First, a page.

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This was the refund plus the 8% interest (gross) less the basic rate tax deducted.
From April 2016 a basic rate taxpayer is allowed to earn £1,000 in savings interest in a tax year without paying tax on it.
Some lenders and banks don’t deduct any tax, they leave you to sort it out with the tax man.
But many deduct tax at the basic rate of 20% from the 8% interest and send this tax to the HMRC.
When they give you details, a line which says “interest gross” is what they worked out the 8% interest to be and a line which says “interest net” has had the 20% of tax taken off.
This is an example of a payday loan refund one reader received from Wonga – it works the same way for PPI refunds, bank charges refunds and all similar sorts of compensation: Refund of Interest and Fees: £1,513.06 8% interest net: £385.02 Total settlement: £1,898.08 Tax details: 8% interest gross: £481.27 basic rate tax deduction: £96.25 Here the amount she was sent was £1,898.08.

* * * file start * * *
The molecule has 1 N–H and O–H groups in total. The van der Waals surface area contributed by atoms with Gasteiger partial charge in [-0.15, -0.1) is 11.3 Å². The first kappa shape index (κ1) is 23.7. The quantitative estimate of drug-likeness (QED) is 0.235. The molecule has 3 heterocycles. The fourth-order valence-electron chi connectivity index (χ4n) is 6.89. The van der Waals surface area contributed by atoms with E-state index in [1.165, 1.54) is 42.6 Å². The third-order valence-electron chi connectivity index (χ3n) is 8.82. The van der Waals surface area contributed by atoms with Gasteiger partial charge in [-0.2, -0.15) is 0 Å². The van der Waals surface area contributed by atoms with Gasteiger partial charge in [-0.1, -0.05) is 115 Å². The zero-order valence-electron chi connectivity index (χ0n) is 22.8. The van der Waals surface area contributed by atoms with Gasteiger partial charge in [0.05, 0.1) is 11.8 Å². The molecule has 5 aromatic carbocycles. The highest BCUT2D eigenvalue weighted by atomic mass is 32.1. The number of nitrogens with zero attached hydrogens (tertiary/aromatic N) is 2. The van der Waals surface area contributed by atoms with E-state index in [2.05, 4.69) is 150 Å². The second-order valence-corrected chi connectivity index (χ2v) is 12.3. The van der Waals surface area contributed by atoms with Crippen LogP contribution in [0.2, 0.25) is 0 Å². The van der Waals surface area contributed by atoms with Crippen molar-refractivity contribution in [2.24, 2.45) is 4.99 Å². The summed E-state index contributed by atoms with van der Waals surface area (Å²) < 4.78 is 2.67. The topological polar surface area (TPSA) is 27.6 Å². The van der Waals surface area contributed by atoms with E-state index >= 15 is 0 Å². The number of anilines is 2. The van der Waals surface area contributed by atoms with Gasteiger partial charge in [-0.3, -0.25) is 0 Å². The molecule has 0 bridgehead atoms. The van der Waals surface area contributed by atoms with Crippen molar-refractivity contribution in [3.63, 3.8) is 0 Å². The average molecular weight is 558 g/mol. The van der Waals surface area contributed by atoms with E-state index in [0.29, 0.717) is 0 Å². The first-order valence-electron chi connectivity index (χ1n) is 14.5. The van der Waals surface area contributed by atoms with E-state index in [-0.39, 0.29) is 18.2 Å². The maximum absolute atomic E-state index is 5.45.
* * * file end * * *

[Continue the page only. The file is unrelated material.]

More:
The tax man agrees – the refund part isn’t taxable.
This depends on whether you pay income tax and at what rate.People often feel cross that they are charged tax on a refund.If you return something to a shop for a refund, you wouldn’t expect that to be taxed, it’s your own money you are getting back.The picture shows what this would look like for the Wonga refund example above.
If you had several refunds with 8% interest included, add them up and put the totals in these boxes: You should get a refund within about 6 weeks!As a result: To get this tax back, you can apply online or complete an R40 form and post it to HMRC – links to these are here.The online questions are the same as the form, so I’ll just cover using the paper form here. The current tax year runs from April 2018 to March 2019.If you have received a PPI or payday loan refund since April 2016 where tax has been deducted, you can probably get some or all of this back from the tax man!